Environment, part 1: The Beastie Boys, Fisheye Lenses, and Priming Your Environment
September 10, 2020
In addition to their iconic sound, you always know you’re watching a Beastie Boys music video because of their extensive use of fisheye lenses and funky, bright costumes. From the early Hold It Now, Hit It (License to Ill, 1986), to Intergalactic (Hello Nasty, 1998) to Ch-Check It Out (To the 5 Boroughs, 2004), there is always a sense of familiarity. They have specifically primed their environment with common elements, particular to their style and execution. As performers, they have also crafted a who-watching-who’s scenario: are we, the listeners, the proverbial fish in the bowl, or are they? Much like their backwards lyrics (“I like my sugar with coffee and cream,” and “open up your ears and clean out your eyes”), they are creating an Alice in Wonderland environment in which the world might be topsy-turvy or right-side up, depending on your point of view.
Priming your environment is essential as an artist – what is at the personal foundation of what you want to create? Perhaps you want to express something deep and true about yourself, or perhaps instead you’d like to make some comment about society, culture, or other part of the external world. More likely, in the case of performing music, we often want to express something about the music itself as it relates to our own emotions. In any case, if your message is consistent, it will be satisfying to create and uplifting to witness, as is my experience with the music of the Beastie Boys.
Our musical language and expression encompasses our entire history as a creative artist – where we come from, any particularly influential teachers or places of study, and specific repertoire, techniques, or traditions that we hold in high esteem. I called this the living ecology of the performer, a set of personal details that is always evolving but is unique to each individual artist. What is your living ecology, and how does it play out in your daily expression of your art?
Coming next time:
An interview with Gabriella Piccioni, Feldenkrais practitioner (Environment, part 2)
Time, part 2: Internal and External Experiences as Related to the Telescoping Effect of Time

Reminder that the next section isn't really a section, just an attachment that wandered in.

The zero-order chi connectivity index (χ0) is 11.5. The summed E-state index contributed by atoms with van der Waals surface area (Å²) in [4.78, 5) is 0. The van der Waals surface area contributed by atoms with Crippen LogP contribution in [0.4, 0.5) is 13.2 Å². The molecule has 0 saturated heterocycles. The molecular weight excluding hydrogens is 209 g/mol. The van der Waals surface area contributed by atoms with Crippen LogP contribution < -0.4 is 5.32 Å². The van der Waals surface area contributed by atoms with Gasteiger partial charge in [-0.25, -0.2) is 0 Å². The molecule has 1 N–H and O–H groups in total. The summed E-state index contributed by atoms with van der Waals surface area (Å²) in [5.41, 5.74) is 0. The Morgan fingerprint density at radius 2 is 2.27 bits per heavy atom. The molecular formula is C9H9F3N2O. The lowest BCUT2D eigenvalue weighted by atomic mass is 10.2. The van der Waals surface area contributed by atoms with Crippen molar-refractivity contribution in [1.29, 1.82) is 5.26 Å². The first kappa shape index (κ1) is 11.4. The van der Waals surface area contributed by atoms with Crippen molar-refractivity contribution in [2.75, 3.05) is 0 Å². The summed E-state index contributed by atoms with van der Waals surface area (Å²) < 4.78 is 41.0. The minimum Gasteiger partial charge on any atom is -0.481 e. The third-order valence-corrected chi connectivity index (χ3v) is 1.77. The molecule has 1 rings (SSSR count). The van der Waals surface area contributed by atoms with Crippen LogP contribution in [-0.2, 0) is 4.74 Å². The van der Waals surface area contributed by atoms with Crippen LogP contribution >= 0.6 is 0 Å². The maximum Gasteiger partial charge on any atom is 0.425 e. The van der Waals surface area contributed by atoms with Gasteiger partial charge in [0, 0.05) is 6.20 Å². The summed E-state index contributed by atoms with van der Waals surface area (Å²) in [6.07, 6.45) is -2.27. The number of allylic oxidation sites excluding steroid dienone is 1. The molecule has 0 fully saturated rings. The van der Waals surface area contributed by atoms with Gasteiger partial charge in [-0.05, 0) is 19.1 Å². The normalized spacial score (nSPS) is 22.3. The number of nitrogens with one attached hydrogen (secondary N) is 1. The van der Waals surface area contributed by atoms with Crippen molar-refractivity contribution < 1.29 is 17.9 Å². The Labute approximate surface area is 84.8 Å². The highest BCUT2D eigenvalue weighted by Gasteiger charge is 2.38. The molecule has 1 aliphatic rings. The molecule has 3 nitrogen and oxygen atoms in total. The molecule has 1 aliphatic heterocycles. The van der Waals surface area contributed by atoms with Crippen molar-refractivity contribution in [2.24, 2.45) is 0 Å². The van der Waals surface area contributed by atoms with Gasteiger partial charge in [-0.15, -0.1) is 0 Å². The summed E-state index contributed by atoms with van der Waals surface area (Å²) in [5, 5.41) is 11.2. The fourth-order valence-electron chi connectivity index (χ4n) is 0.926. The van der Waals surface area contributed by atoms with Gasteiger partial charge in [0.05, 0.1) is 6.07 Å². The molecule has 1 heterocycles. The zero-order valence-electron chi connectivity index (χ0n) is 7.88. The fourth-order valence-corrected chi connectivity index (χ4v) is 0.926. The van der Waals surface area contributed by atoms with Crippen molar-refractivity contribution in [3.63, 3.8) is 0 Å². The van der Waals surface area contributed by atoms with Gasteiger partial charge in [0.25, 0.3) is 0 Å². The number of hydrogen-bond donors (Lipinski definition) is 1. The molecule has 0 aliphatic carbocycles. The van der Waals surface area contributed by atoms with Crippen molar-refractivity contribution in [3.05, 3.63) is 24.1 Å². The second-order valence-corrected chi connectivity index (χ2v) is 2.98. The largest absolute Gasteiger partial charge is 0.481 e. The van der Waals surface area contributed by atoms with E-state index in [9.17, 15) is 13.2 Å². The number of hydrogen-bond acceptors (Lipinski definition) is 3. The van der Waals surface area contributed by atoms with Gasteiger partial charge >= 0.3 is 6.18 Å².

August 20, 2020
For part 1 of this blog post, scroll down the page to the next posting.
“Time is a linguistic God who separates events that are too close together and relates events that are too far apart.”
– Roy Doughty, August 7, 2020
Last time, I left you with some words of wisdom from pianist Jane Bastien: “practice fast, learn slow. Practice slow, learn fast.” This is not just a simple adage, but an invitation to explore our sense of time (and timing) as we practice and perform music. We will return to this idea shortly.
In recent email exchanges with my friend quoted above, the brilliant writer Roy Doughty, we discussed the structures by which we create our own perceptions of time and others over which we have no control. Namely, factors such as unconscious constructs and external influences give us little agency to completely understand the passing of time objectively. One fun example is attending a film at a theater (in pre-COVID-19 times, of course) – when the film starts, we are engulfed in surrounding darkness and have no reference points to understand how time and the environment outside is changing. Another example is when we listen to a piece of minimalist music – the passing of time can either be counted precisely or, we can let the repetitions of the music wash over us, enticing us into a meditative state. In such a brainspace, 10 or 20 iterations of a theme might feel like they take around the same time to pass as repetitions that are two or three times longer (or more!); our perception of time, in a sense, becomes flattened. This shows that our understanding of time’s passage is influenced by, among other things, awareness (or lack thereof), the measuring of time (like a metronome or internal beat), and external reference points (e.g. a window to see the changing of light and shadows or a bell to signal the starting and ending of a class).
Philosopher Peter Singer spoke about “literary time” at a lecture I attended in college. This is the magical effect of time dilation that happens when you read a book, watch a movie, or experience any other time-based arts, especially one with a narrative (a dance routine, a play, etc.). A film, for example, that is around 2 hours in length might cover events that take place over years or even decades. We suspend our perceptions of our own reality at the service of fully absorbing a story whose passage of time is perhaps vastly different than our own, and more importantly, it doesn’t seem strange at all!